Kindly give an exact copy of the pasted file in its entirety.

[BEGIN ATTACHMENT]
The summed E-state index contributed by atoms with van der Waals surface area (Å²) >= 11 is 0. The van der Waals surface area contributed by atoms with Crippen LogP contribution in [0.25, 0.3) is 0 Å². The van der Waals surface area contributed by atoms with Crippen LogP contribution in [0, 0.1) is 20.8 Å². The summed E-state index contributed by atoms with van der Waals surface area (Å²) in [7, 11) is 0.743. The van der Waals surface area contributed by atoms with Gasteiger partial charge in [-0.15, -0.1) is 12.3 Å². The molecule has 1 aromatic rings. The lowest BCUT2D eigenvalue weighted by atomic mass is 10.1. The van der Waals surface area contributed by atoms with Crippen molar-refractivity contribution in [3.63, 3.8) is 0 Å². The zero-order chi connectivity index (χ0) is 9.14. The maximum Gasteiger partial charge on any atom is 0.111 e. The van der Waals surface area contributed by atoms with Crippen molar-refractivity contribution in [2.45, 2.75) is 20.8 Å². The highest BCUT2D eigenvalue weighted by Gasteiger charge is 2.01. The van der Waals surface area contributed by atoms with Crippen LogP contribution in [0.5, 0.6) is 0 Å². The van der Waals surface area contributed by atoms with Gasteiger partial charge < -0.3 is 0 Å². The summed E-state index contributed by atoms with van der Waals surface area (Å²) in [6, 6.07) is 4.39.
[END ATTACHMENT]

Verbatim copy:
The summed E-state index contributed by atoms with van der Waals surface area (Å²) >= 11 is 0. The van der Waals surface area contributed by atoms with Crippen LogP contribution in [0.25, 0.3) is 0 Å². The van der Waals surface area contributed by atoms with Crippen LogP contribution in [0, 0.1) is 20.8 Å². The summed E-state index contributed by atoms with van der Waals surface area (Å²) in [7, 11) is 0.743. The van der Waals surface area contributed by atoms with Gasteiger partial charge in [-0.15, -0.1) is 12.3 Å². The molecule has 1 aromatic rings. The lowest BCUT2D eigenvalue weighted by atomic mass is 10.1. The van der Waals surface area contributed by atoms with Crippen molar-refractivity contribution in [3.63, 3.8) is 0 Å². The zero-order chi connectivity index (χ0) is 9.14. The maximum Gasteiger partial charge on any atom is 0.111 e. The van der Waals surface area contributed by atoms with Crippen molar-refractivity contribution in [2.45, 2.75) is 20.8 Å². The highest BCUT2D eigenvalue weighted by Gasteiger charge is 2.01. The van der Waals surface area contributed by atoms with Crippen LogP contribution in [0.5, 0.6) is 0 Å². The van der Waals surface area contributed by atoms with Gasteiger partial charge < -0.3 is 0 Å². The summed E-state index contributed by atoms with van der Waals surface area (Å²) in [6, 6.07) is 4.39.